The Sundance Film Festival received a final dose of Tinseltown when Channing Tatum, Ray Liotta, and Katie Holmes arrived Friday for the closing-night premiere of the cop thriller The Son of No One. Mainly, though, it was all about Katie. When Homes entered the Eccles Theatre via a side door, row after row of festival attendees stood up, yanking out their cameras to ambush the actress with more flashes of light than are present in the opening-credits sequence of Enter the Void. To me, the Sundance crowd has generally presented themselves as sophisticated cineastes, so it was somewhat unexpected to see this audience react with such paparazzi-esque fervor. But, ultimately, no harm done.

The Son of No One, which was directed by Dito Montiel (A Guide to Recognizing Your Saints), received polite but unenthusiastic applause. The film is set in 2002 and follows the quiet Queens police officer Jonathan White (Tatum), whose childhood (and specifically two bloody crimes) comes back to haunt him. Holmes plays White’s wife, while Liotta and Al Pacino portray Capt. Mathers and Det. Stanford, respectively, of the 118th Precinct. When a local newspaper starts publishing anonymous letters regarding the two aforementioned (and still unprosecuted) crimes, Mathers tasks White with getting to the bottom of the increasingly humiliating scandal. And things get, well, messy.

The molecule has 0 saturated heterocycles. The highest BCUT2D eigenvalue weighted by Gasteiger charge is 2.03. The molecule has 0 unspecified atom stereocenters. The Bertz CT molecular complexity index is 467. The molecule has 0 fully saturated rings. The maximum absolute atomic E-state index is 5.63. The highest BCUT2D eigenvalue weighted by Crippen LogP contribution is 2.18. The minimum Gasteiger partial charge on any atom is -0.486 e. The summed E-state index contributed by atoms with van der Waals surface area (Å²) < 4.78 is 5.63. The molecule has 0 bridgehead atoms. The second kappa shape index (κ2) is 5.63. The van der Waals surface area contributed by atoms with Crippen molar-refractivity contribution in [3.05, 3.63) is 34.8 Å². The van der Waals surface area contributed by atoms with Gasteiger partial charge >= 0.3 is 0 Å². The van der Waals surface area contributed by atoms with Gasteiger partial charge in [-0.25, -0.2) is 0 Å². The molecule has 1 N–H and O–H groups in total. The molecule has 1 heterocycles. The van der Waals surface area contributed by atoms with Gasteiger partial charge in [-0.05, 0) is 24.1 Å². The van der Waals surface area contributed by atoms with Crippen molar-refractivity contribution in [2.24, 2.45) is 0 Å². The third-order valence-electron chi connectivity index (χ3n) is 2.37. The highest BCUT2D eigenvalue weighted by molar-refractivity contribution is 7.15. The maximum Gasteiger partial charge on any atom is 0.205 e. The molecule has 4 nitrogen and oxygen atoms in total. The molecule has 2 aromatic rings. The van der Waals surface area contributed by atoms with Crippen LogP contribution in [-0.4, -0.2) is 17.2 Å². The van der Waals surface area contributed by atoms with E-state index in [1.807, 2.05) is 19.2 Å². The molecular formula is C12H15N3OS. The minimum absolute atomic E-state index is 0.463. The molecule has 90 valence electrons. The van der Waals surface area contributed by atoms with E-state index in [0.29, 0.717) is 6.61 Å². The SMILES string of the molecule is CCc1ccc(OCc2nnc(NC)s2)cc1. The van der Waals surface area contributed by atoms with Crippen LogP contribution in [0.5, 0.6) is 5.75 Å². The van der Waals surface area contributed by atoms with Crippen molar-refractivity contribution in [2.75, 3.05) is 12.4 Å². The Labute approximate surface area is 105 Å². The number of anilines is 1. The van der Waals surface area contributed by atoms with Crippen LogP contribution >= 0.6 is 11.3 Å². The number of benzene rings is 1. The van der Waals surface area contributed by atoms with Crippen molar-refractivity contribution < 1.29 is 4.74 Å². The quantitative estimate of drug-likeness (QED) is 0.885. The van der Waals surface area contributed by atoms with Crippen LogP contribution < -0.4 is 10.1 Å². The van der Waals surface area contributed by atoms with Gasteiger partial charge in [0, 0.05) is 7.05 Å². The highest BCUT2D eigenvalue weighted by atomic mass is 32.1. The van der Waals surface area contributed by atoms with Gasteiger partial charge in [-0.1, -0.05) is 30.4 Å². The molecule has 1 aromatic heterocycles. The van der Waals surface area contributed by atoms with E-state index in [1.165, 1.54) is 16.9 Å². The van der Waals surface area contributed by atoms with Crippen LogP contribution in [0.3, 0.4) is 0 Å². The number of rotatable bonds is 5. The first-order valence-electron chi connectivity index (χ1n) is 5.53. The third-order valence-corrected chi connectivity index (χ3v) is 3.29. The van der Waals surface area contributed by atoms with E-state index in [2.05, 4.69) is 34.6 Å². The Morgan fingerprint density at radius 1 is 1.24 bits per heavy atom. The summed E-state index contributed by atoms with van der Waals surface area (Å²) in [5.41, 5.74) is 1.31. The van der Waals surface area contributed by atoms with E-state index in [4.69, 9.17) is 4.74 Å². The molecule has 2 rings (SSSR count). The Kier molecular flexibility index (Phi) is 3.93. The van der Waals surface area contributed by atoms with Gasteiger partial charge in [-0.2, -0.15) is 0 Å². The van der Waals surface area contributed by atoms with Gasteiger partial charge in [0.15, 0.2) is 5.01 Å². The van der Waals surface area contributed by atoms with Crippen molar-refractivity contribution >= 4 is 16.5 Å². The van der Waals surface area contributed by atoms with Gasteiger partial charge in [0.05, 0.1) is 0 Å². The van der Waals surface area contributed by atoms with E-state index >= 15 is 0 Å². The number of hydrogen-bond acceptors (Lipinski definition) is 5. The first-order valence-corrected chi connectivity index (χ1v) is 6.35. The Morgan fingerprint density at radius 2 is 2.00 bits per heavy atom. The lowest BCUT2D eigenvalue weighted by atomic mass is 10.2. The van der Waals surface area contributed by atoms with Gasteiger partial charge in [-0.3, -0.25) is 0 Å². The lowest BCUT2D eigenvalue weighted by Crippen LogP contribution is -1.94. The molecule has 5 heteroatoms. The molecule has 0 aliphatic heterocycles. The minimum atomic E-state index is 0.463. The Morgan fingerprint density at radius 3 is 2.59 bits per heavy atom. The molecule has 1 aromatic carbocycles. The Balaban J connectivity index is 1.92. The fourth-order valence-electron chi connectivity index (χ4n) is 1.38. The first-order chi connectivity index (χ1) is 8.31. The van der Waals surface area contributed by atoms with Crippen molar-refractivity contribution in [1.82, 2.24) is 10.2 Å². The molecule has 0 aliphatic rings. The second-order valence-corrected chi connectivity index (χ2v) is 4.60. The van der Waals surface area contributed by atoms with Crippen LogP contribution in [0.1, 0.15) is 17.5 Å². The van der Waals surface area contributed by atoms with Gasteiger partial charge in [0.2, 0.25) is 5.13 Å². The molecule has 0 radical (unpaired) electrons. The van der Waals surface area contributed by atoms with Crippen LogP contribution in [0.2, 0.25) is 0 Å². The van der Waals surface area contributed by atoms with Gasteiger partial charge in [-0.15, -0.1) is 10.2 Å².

Image Credit: George Pimentel/WireImage.comThe Q&A started off awkwardly when a Sundance volunteer misidentified Montiel’s first film as Boondock Saints instead of A Guide to Recognizing Your Saints. But soon the conversation turned toward the standard Q&A fare, including why the cast members were drawn to Montiel’s gritty script. Tatum, who’s now worked with Montiel three times, offered a unique anecdote. “[Montiel] sent me a YouTube video at 3:30 in the morning of a man trapped in an elevator for 48 hours and all the things he did in this elevator,” said the actor. “[Montiel] said, ‘This is Milk [White’s childhood nickname], and he’s trapped.’ I feel like everybody understands what it feels like to be trapped at some point in their life.” Tatum then discussed Montiel’s advice for how to handle a character plagued by 16 years of guilt. “He convinced me that the less that I did, the better it would be,” explained Tatum. “I think I had about 15 lines in this entire movie!” (Tatum, for the record, was joking). As for Montiel, the director frequently avoided answering questions with specific details. When asked about the length of the post-production process, Montiel’s first reply was: “It takes forever.”

The picture was filmed mostly in Queens during a 28-day shoot, and Montiel’s editor, Jake Pushinsky, revealed that he used almost every bit of material that was shot. That admission may explain the film’s baffling climax, a rooftop shootout that inexplicably fades to white more times than a season of Six Feet Under. The sequence, during which the audience was visibly frustrated, was clearly a stylistic choice, although one couldn’t help but feel as though a lack of coverage was also to blame. Here’s to hoping that Montiel takes another look at the scene before the movie’s theatrical release. (The film hasn’t been picked up for distribution yet, but with its all-star cast, it most definitely will).